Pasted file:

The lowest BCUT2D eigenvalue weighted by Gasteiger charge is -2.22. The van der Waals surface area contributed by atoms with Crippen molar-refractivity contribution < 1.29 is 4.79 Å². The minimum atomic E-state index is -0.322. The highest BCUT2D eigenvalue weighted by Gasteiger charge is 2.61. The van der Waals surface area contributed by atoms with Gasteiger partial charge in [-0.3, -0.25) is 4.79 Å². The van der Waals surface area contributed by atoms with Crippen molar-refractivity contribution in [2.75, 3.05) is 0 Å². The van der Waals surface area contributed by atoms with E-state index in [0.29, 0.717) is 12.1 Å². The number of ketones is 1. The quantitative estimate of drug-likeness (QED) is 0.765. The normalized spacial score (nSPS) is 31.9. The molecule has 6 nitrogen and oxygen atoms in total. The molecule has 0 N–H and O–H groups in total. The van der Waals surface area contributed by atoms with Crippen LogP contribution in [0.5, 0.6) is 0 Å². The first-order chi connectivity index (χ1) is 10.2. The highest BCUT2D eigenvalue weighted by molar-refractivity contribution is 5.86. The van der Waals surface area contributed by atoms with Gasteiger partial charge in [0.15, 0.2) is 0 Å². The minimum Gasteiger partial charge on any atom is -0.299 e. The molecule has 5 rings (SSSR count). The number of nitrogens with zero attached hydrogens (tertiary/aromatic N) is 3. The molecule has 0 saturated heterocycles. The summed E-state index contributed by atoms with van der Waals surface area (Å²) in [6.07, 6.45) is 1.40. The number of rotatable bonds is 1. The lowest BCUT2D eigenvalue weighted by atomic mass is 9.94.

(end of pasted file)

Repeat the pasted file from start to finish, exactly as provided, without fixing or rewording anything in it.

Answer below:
The lowest BCUT2D eigenvalue weighted by Gasteiger charge is -2.22. The van der Waals surface area contributed by atoms with Crippen molar-refractivity contribution < 1.29 is 4.79 Å². The minimum atomic E-state index is -0.322. The highest BCUT2D eigenvalue weighted by Gasteiger charge is 2.61. The van der Waals surface area contributed by atoms with Gasteiger partial charge in [-0.3, -0.25) is 4.79 Å². The van der Waals surface area contributed by atoms with Crippen molar-refractivity contribution in [2.75, 3.05) is 0 Å². The van der Waals surface area contributed by atoms with E-state index in [0.29, 0.717) is 12.1 Å². The number of ketones is 1. The quantitative estimate of drug-likeness (QED) is 0.765. The normalized spacial score (nSPS) is 31.9. The molecule has 6 nitrogen and oxygen atoms in total. The molecule has 0 N–H and O–H groups in total. The van der Waals surface area contributed by atoms with Crippen LogP contribution in [0.5, 0.6) is 0 Å². The first-order chi connectivity index (χ1) is 10.2. The highest BCUT2D eigenvalue weighted by molar-refractivity contribution is 5.86. The van der Waals surface area contributed by atoms with Gasteiger partial charge in [0.15, 0.2) is 0 Å². The minimum Gasteiger partial charge on any atom is -0.299 e. The molecule has 5 rings (SSSR count). The number of nitrogens with zero attached hydrogens (tertiary/aromatic N) is 3. The molecule has 0 saturated heterocycles. The summed E-state index contributed by atoms with van der Waals surface area (Å²) in [6.07, 6.45) is 1.40. The number of rotatable bonds is 1. The lowest BCUT2D eigenvalue weighted by atomic mass is 9.94.